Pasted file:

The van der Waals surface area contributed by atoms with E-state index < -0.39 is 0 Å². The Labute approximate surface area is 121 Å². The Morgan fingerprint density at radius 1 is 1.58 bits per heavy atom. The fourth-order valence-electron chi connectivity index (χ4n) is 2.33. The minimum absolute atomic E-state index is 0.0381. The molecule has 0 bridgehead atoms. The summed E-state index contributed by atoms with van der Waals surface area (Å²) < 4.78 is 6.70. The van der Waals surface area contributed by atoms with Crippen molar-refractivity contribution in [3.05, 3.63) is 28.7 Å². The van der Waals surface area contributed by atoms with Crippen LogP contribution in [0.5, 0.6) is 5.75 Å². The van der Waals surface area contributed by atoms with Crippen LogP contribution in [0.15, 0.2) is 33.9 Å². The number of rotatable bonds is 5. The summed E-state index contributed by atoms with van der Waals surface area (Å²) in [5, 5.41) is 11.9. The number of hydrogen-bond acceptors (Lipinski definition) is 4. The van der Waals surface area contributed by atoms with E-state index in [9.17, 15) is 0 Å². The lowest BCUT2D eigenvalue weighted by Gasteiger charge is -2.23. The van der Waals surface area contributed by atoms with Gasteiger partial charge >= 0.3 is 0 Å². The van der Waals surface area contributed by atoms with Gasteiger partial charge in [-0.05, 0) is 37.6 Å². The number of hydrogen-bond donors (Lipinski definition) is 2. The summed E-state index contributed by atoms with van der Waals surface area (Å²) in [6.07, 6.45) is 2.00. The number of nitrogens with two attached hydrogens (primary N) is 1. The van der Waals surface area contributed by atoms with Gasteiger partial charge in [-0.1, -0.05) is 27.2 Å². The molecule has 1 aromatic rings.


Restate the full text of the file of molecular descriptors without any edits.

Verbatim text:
The van der Waals surface area contributed by atoms with E-state index < -0.39 is 0 Å². The Labute approximate surface area is 121 Å². The Morgan fingerprint density at radius 1 is 1.58 bits per heavy atom. The fourth-order valence-electron chi connectivity index (χ4n) is 2.33. The minimum absolute atomic E-state index is 0.0381. The molecule has 0 bridgehead atoms. The summed E-state index contributed by atoms with van der Waals surface area (Å²) < 4.78 is 6.70. The van der Waals surface area contributed by atoms with Crippen molar-refractivity contribution in [3.05, 3.63) is 28.7 Å². The van der Waals surface area contributed by atoms with Crippen LogP contribution in [0.5, 0.6) is 5.75 Å². The van der Waals surface area contributed by atoms with Crippen LogP contribution in [0.15, 0.2) is 33.9 Å². The number of rotatable bonds is 5. The summed E-state index contributed by atoms with van der Waals surface area (Å²) in [5, 5.41) is 11.9. The number of hydrogen-bond acceptors (Lipinski definition) is 4. The van der Waals surface area contributed by atoms with E-state index in [9.17, 15) is 0 Å². The lowest BCUT2D eigenvalue weighted by Gasteiger charge is -2.23. The van der Waals surface area contributed by atoms with Gasteiger partial charge >= 0.3 is 0 Å². The van der Waals surface area contributed by atoms with Gasteiger partial charge in [-0.05, 0) is 37.6 Å². The number of hydrogen-bond donors (Lipinski definition) is 2. The summed E-state index contributed by atoms with van der Waals surface area (Å²) in [6.07, 6.45) is 2.00. The number of nitrogens with two attached hydrogens (primary N) is 1. The van der Waals surface area contributed by atoms with Gasteiger partial charge in [-0.1, -0.05) is 27.2 Å². The molecule has 1 aromatic rings.